So far this interpretation has been confirmed in experiments done wholly on Earth. Particles are sent through a device where the layout of the device is changed at random when the particles are part way through. The particles "know" what to do before they started out through the device, they know just after they enter the device AND before the random change is made to the device. In fact just so you take me seriously (I'm thinking of my telling you not to take me seriously, only take the experts seriously.) I'm going to give a quote about this experiment from Schrodinger's Kittens by Physicist John Gribbin, page 140. The experiment done by a group headed by Alain Aspect involves photons traveling through a "beam-splitter" in the middle of the device and the layout of the device is changed at random by a computer. The results were:
The behaviour of the photons at the beam-splitter is changed by how we are going to look at them, even when we have not yet made up our own minds about how we are going to look at them!.The photons had to know ahead of time what the computer was going to decide at random, it had to know what the experimental appratus was going to look like. Gribbin says that it may soon be possible to do this experiment with light coming from a quasar on the order of a billion light years away.
Notice how this contrasts with our usual way of thinking about the world. Normally we look at where particles are now, notice which way they are moving and then try and figure out where they will be a little while from now. Things are simply flying into the future in an uncoordinated way. Photons emitted from a source don't know where they're going they just go and where they end up is just where they happen to end up. If they hit a bit of dust in space, a molecule in the atmosphere of a planet, the planet itself or the eye of a person on a planet that is it, a completely unplanned process. Things move forward from here and now and there is no future out there yet to influence the here and now.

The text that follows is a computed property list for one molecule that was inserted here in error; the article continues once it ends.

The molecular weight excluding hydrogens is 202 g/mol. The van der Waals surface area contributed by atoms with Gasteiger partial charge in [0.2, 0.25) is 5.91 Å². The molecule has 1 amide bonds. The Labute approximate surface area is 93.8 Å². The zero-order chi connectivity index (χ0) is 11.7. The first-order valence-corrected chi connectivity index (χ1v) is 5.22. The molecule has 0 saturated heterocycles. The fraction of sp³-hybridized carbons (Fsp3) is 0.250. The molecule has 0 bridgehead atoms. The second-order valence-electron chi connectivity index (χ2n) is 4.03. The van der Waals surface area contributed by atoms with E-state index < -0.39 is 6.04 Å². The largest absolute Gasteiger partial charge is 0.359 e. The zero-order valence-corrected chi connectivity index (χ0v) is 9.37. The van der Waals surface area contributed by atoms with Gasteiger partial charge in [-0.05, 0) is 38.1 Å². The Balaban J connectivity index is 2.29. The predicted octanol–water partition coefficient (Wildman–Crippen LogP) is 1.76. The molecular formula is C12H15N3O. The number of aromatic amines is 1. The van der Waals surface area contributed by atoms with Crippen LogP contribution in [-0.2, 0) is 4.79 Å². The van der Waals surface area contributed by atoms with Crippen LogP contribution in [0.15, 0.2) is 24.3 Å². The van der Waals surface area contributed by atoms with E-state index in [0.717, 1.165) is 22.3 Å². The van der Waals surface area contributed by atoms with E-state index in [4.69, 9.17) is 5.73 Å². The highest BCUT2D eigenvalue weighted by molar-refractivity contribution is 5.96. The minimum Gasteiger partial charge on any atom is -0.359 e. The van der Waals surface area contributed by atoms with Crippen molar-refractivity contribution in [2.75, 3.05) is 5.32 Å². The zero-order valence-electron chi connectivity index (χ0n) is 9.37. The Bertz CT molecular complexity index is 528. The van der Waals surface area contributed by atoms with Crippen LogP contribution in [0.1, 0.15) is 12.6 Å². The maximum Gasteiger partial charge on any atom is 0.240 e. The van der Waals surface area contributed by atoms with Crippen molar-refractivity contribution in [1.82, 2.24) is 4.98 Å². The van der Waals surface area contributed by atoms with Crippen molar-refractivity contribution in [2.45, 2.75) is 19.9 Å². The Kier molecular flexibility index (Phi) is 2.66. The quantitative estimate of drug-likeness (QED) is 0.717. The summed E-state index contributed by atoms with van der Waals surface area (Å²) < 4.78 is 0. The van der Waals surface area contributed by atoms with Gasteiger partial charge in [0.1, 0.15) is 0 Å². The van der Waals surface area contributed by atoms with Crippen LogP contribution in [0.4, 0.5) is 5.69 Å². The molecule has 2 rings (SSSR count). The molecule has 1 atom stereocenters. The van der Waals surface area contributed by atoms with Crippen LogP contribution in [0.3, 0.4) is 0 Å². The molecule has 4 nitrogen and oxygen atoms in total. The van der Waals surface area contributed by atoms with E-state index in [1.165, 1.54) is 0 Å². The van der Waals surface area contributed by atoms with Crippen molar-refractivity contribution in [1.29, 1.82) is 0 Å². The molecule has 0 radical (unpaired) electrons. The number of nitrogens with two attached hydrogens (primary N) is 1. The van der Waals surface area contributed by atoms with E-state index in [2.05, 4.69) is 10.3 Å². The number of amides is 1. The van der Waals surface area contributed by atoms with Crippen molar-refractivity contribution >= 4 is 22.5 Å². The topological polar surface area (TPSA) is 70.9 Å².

I'm not sure but I don't think Science has been able to digest these strange results yet and we're still stuck trying to explain the world in pre-quantum terms. One person who has been thinking about such strange results is philosopher Huw Price who has written a book called Time's Arrow and Archimedes' Point. Price especially got to his viewpoint not by looking at the Aspect experiments but by considering the treatment of time in physical theories. Price's conception of the universe is that it is finished from beginning to end and that we should think about it as if it were an object we could step outside of and view whole. But this certainly fits nicely with the interpretation of quantum mechanics produced by Cramer.